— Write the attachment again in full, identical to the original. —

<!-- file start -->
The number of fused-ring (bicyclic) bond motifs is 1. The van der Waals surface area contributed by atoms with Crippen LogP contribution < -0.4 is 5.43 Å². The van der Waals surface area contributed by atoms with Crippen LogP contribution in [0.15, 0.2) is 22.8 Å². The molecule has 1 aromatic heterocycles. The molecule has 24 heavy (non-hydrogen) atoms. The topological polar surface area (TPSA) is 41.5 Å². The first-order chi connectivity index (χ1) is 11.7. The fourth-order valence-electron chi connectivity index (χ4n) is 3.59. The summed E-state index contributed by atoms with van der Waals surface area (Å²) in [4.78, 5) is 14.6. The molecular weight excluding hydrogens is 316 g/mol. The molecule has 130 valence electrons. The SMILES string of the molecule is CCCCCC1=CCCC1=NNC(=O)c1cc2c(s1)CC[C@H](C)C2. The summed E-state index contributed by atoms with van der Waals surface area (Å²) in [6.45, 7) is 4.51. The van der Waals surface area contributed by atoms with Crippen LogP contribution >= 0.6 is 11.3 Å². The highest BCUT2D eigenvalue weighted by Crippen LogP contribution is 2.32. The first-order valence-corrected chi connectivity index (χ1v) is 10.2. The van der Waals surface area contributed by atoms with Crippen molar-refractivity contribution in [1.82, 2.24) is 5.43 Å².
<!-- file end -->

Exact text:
The number of fused-ring (bicyclic) bond motifs is 1. The van der Waals surface area contributed by atoms with Crippen LogP contribution < -0.4 is 5.43 Å². The van der Waals surface area contributed by atoms with Crippen LogP contribution in [0.15, 0.2) is 22.8 Å². The molecule has 1 aromatic heterocycles. The molecule has 24 heavy (non-hydrogen) atoms. The topological polar surface area (TPSA) is 41.5 Å². The first-order chi connectivity index (χ1) is 11.7. The fourth-order valence-electron chi connectivity index (χ4n) is 3.59. The summed E-state index contributed by atoms with van der Waals surface area (Å²) in [4.78, 5) is 14.6. The molecular weight excluding hydrogens is 316 g/mol. The molecule has 130 valence electrons. The SMILES string of the molecule is CCCCCC1=CCCC1=NNC(=O)c1cc2c(s1)CC[C@H](C)C2. The summed E-state index contributed by atoms with van der Waals surface area (Å²) in [6.45, 7) is 4.51. The van der Waals surface area contributed by atoms with Crippen LogP contribution >= 0.6 is 11.3 Å². The highest BCUT2D eigenvalue weighted by Crippen LogP contribution is 2.32. The first-order valence-corrected chi connectivity index (χ1v) is 10.2. The van der Waals surface area contributed by atoms with Crippen molar-refractivity contribution in [1.82, 2.24) is 5.43 Å².